Laurie: What made you lose your love for it?
Lindsey: I'm not sure. I think I just got kind of burned out. I'd been playing classical violin for years, since I was six years old, and in my late teens I just realized I didn't love it, I didn't enjoy it, I didn't want to major in music. I kind of had no desire to do it, and it was almost like a fight with myself: I couldn't give up, I couldn't quit, but could feel it slipping away because I didn't care any more.
I realized, I need to start playing the kind of music that I want to listen to. When I turn on the radio, what am I searching for? When I buy music, what am I looking for? And so I started to get creative with it, and it just made my passion come more alive than it ever was.
Laurie: Do you have arrangements that kids can get at this point?
Lindsey: Yes, I have two books that are cover songs, and then Phantom of the Opera medley, and they all have piano accompaniments to them, and then I also have a CDs that come with them, of a backtrack to play along with. And then for my original music, they come as individual sheet music pieces. Most of my original songs have a backtrack mp3 and the sheet music and piano accompaniment. (Here is a link to Lindsey Stirling's violin sheet music.)
Laurie: I understand that you use both an acoustic and an electric violin, a Yamaha Silent Violin Pro. What can you do with an electric violin that you can't do with an acoustic? What kind of things has it helped you explore?
Lindsey: They have a very different sound. Sometimes I love the classic, beautiful warmth of a wood violin -- that's something you just cannot recreate. With an electric violin, it's an extremely clean sound, so when you do want to put effects on it, it's easier to manipulate and get to exactly the sound that you want. I like different violins for certain songs. I'm so into costuming as well, and it's fun to be able to use my violin as an accessory to my costumes and looks. For example, we had a song where I wanted it to glow in the dark, because my costume and the choreography lends itself really well to glowing in the dark. There's another one where I pull this sparkly violin out of a treasure chest, because it's the pirate number, and it allows the violin to be not just an instrument, but also a piece of the story and the world that we've created through this show. So I've searched and searched for a violin that I could decorate, and you can decorate electric violins, you can do whatever you want with them. I love the Yamaha violin the most, and I think they've put a lot of time into improving it over the years. The (Yamaha) electric that I use now is far superior to my first electric violin, which was a Yamaha back in about 2000. It's amazing, how much they've improved it, and it just keeps getting better. It definitely has the most clean and warm sound, and the least bow noise of any of the electric violins.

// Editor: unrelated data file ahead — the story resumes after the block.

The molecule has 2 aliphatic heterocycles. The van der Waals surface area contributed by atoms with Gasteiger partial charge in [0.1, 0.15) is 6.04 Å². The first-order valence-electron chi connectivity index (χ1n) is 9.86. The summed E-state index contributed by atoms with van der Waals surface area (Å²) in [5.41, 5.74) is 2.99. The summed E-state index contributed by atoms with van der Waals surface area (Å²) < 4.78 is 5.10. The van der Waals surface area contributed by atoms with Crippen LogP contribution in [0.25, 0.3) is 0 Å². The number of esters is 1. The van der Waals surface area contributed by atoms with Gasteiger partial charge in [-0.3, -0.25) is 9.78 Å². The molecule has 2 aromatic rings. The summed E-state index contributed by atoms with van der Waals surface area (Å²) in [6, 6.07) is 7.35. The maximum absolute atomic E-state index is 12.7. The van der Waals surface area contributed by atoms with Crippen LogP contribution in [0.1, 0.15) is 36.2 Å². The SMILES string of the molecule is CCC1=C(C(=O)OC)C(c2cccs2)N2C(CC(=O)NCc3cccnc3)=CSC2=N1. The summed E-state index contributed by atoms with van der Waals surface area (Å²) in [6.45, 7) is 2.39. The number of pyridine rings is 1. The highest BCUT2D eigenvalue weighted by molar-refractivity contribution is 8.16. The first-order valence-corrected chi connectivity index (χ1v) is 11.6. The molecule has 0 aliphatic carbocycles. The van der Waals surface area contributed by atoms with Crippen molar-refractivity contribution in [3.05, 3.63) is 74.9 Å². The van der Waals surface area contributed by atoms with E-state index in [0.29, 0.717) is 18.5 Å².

Laurie: In what ways did it get better over the last 14 years?